|Published in||Exile and the Kingdom|
|Publication type||Collection of short stories|
"The Guest" ("L'Hôte") is a short story by the French writer Albert Camus. It was first published in 1957 as part of a collection entitled Exile and the Kingdom (L'exil et le royaume). The French title "L'Hôte" translates into both "the guest" and "the host" which ties back to the relationship between the main characters of the story. Camus employs this short tale to reflect upon issues raised by the political situation in French North Africa. In particular, he explores the problem of refusing to take sides in the colonial conflict in Algeria, something that mirrors Camus' own non-aligned stance which he had set out in his Nobel Prize acceptance speech.
The story takes place in Algeria and begins with two men climbing a rocky slope. One of them, the gendarme Balducci, is on horseback and the other, an Arab prisoner, is on foot. At the summit of the hill, a school teacher named Daru watches them climb their way up. There are no students at the school at this time because they stayed home during the blizzard. The two men reach the top of the slope and come to meet Daru. Balducci, an acquaintance of Daru, tells Daru he is ordered by the government to take the prisoner to the police headquarters in Tinguit as a service to his fellow officers. Daru inquires about the crime the Arab committed and Balducci says that he slit his cousin's throat in a fight for some grain, and adds that the prisoner is probably not a rebel. As Balducci is leaving, Daru tells him that he will not take the Arab to Tinguit. Balducci is angered by this and makes Daru sign a paper that states the prisoner is in Daru's custody, then he leaves them. Daru feeds the Arab and gives him a cot to sleep on for the night. In the morning, Daru supplies the prisoner with a thousand francs and some food and tells him if he goes east, he can turn himself in to the police in Tinguit. If he goes south, he can hide with the nomads. Daru then goes back to the school, leaving the prisoner to make his decision. Awhile later, Daru looks back and sees the prisoner heading east to Tinguit, most likely to turn himself in. When Daru looks back at the blackboard in his classroom, there is a message written on it that says, "Tu as livré notre frère. Tu paieras." (You have turned in our brother, you will pay).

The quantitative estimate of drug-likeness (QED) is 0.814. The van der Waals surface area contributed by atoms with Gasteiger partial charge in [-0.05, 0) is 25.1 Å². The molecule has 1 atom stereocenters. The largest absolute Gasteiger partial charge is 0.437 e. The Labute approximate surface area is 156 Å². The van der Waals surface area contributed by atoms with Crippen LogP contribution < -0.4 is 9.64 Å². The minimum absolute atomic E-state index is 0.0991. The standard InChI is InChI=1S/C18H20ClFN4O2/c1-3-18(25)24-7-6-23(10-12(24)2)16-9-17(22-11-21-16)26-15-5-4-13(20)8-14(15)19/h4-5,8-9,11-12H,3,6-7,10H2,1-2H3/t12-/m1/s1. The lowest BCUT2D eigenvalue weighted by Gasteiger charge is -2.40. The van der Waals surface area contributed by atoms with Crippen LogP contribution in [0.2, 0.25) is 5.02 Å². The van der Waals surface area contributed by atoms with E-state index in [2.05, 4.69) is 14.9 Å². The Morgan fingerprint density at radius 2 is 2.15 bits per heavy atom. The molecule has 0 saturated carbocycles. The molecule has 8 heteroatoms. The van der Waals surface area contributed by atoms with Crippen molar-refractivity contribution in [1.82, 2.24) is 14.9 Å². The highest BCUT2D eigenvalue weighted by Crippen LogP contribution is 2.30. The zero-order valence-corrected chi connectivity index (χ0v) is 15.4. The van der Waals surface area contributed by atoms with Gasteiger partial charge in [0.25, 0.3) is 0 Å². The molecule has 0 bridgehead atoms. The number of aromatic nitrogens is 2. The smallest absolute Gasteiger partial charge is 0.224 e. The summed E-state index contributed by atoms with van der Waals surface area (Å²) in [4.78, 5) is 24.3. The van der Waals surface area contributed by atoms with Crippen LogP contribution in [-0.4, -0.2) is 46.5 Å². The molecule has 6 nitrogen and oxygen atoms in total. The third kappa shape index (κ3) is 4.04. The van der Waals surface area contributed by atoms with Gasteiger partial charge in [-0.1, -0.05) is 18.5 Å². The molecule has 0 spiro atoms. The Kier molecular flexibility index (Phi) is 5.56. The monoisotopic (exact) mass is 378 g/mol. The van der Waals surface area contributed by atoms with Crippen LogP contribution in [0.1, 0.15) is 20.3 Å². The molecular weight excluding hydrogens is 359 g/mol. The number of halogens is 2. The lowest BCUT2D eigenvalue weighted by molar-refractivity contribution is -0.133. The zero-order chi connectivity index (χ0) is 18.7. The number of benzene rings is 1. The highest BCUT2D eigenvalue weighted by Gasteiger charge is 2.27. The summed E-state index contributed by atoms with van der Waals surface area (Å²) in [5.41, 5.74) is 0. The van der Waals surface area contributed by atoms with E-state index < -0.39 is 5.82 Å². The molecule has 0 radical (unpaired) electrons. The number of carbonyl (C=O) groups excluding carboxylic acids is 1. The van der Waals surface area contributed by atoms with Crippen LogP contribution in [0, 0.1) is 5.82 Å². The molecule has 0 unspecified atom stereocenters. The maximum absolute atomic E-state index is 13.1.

This piece is characteristic of existentialism, the prevalent school of thought among the era's literature. It also presents Camus' concept of absurdism, as well as many examples of human choices. The dilemmas faced by Daru are often seen as representing the dilemmas faced by Camus regarding the Algerian crisis and there are many similarities between the character of Daru and his creator Camus. Both are French Algerians exiled by the choices they have made. The main themes of "The Guest" are of choice and accountability. Camus emphasizes, characteristically of existentialist philosophy, that there is always a choice, that the only choice unavailable is not to choose. Daru chooses how he will handle Balducci and whether he will turn in the prisoner; the prisoner chooses whether to go to jail or to freedom. More important, however, is the theme of accountability. The essence of Camus's philosophy is that everyone is "condemned" to an eventual, inevitable death, and accepting this allows for a certain freedom; the prisoner, having achieved self-awareness when Daru gave him the choice to flee or go to jail, realizes the futility of fleeing from the inevitable punishment and goes willingly to jail, thus revolting against the inevitable by making the decision of his own accord and holding himself accountable for the murder.